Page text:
The Bosnian connection

Observations on terrorism. By <strong>Brendan O'Neill</strong>

According to the 9/11 commission report, Iran allowed at least eight of the "muscle hijackers", the young men, most of them Saudis, who barked instructions and wielded box- cutters on the flights of 11 September 2001, to travel across Iranian territory to Afghanistan between the preceding October and February. The report does not cite this as evidence that the Iranians had prior knowledge of 9/11. But that has not stopped some commentators from drawing conclusions. "Did we invade the wrong country?" asked Charles Kraut-hammer in the Washington Post.

A longer-term link between Iran and 9/11 is being ignored. Between 1992 and 1996 Iran illegally armed the Bosnian Muslims in the former Yugoslavia, flying in military advisers and mujahedin fighters to take on the Serbs. At least two of the 9/11 hijackers, Khalid al-Mihdhar and Nawaf al-Hazmi, trained and fought in Bosnia as part of Iran's operation. Khalid Sheikh Mohammed, described by the 9/11 commission as the "principal architect of the 9/11 attacks", also honed his jihadist skills in Bosnia and financed some of the mujahedin operations there.

UN Resolution 713, adopted on 25 September 1991, ruled that member states must suspend "the delivery of all weapons and military equipment to Yugoslavia". Yet in 1992 and 1993 Iran armed the Bosnian Muslims, using Boeing 747s to fly weapons, ammunition, anti-tank rockets, communications equipment, uniforms and helmets to Zagreb airport. In late 1993, roughly 30,000 soldiers were armed and equipped by Iran, and by Turkey.

The Bosnian Muslims stopped receiving arms near the end of 1993, when there was heightened conflict between Muslims and Croats. But after the federation of Croatia and Bosnia was formed in March 1994, the Clinton administration, according to Professor Cees Wiebes of the University of Amsterdam, author of Intelligence and the War in Bosnia 1992-95, gave "a green light to the arms supplies from Iran to Croatia". This opened the floodgates. According to the US House Republi- can policy committee, in a statement of 26 April 1996, "eight flights a month packed with thousands of tons of arms and ammunition either originating in Iran or purchased and shipped with Iranian backing" arrived in Zagreb. Not only that, but Iran "stationed from 3,000 to 4,000 revolutionary guards [mujahedin] in Bosnia". Mujahedin forces set up training camps: some were financed by Osama Bin Laden and Khalid Sheikh Mohammed.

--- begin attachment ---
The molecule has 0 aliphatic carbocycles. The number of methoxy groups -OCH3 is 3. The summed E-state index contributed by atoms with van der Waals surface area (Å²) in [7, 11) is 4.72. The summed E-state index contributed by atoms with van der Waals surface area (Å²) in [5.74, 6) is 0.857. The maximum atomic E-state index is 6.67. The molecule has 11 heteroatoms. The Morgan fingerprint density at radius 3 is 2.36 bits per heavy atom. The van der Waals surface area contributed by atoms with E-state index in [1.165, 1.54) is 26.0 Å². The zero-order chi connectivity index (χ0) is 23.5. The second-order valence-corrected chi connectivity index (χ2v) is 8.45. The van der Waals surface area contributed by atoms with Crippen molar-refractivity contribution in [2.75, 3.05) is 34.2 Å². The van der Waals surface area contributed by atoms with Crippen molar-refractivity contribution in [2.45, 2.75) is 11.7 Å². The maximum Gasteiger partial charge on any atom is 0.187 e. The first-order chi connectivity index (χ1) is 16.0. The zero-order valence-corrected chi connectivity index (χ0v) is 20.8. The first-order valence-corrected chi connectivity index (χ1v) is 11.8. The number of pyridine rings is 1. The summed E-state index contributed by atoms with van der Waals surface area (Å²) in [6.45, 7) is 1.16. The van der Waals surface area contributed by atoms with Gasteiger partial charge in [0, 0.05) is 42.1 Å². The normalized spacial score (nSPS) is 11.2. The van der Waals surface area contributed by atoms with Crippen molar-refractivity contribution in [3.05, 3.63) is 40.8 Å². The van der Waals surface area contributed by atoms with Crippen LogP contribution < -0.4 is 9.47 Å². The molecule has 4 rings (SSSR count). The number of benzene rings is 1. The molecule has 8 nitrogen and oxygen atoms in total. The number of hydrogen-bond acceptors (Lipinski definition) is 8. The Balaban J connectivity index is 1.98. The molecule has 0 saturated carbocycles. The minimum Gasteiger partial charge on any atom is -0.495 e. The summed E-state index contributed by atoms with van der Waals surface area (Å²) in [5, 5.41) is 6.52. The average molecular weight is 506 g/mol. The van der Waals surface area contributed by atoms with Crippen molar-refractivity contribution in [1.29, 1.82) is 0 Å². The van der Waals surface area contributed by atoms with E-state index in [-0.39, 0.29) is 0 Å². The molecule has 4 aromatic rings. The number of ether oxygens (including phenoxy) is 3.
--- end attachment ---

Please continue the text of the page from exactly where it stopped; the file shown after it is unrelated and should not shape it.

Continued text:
Under the 1995 Dayton Peace Accords, the foreign mujahedin units were required to disband and leave. Yet in 2000, the State Department raised concerns about "the hundreds of foreign Islamic extremists" still in Bosnia. In October 2001, Bosnia's interior minister, Muhamed Besic, said that scores of Bin Laden's associates were trying to flee Afghanistan with the intention of "seeking refuge among militant sympathisers in Bosnia". America discovered that it is one thing to give the "green light" to the movement of such forces but quite another to rein them in again.

The link between Iran and 9/11, via Bosnia, is not a directly collaborative or operational one. The link goes deeper than that. It appears that the Bosnia operation, supported by Bill Clinton, played a vital role in globalising the mujahedin mentality, just as western intervention against the Soviets in Afghanistan helped to create it. Many Arabs, as the journalist James Buchan put it, were left stranded in Afghanistan "with a taste for fighting but no cause". Bosnia provided some of them with a new cause.

Brendan O'Neill is assistant editor of Spiked (

This article first appeared in the 02 August 2004 issue of the New Statesman, Exodus: the great British migration